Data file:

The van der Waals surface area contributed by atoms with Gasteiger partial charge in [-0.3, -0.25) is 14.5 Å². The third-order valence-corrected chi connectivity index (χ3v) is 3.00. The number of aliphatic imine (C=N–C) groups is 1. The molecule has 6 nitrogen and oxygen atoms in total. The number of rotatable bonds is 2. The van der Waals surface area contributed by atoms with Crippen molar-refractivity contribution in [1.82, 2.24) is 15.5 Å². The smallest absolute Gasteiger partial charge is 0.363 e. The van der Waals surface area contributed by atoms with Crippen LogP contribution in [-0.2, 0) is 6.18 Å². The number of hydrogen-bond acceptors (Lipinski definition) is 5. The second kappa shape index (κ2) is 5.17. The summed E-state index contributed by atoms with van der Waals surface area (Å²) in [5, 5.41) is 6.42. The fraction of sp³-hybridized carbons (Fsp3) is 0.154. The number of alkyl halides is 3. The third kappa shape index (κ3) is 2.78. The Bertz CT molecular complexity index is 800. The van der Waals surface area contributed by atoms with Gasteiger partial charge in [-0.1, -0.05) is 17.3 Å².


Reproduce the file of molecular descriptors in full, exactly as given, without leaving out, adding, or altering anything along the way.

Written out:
The van der Waals surface area contributed by atoms with Gasteiger partial charge in [-0.3, -0.25) is 14.5 Å². The third-order valence-corrected chi connectivity index (χ3v) is 3.00. The number of aliphatic imine (C=N–C) groups is 1. The molecule has 6 nitrogen and oxygen atoms in total. The number of rotatable bonds is 2. The van der Waals surface area contributed by atoms with Crippen molar-refractivity contribution in [1.82, 2.24) is 15.5 Å². The smallest absolute Gasteiger partial charge is 0.363 e. The van der Waals surface area contributed by atoms with Crippen LogP contribution in [-0.2, 0) is 6.18 Å². The number of hydrogen-bond acceptors (Lipinski definition) is 5. The second kappa shape index (κ2) is 5.17. The summed E-state index contributed by atoms with van der Waals surface area (Å²) in [5, 5.41) is 6.42. The fraction of sp³-hybridized carbons (Fsp3) is 0.154. The number of alkyl halides is 3. The third kappa shape index (κ3) is 2.78. The Bertz CT molecular complexity index is 800. The van der Waals surface area contributed by atoms with Gasteiger partial charge in [-0.1, -0.05) is 17.3 Å².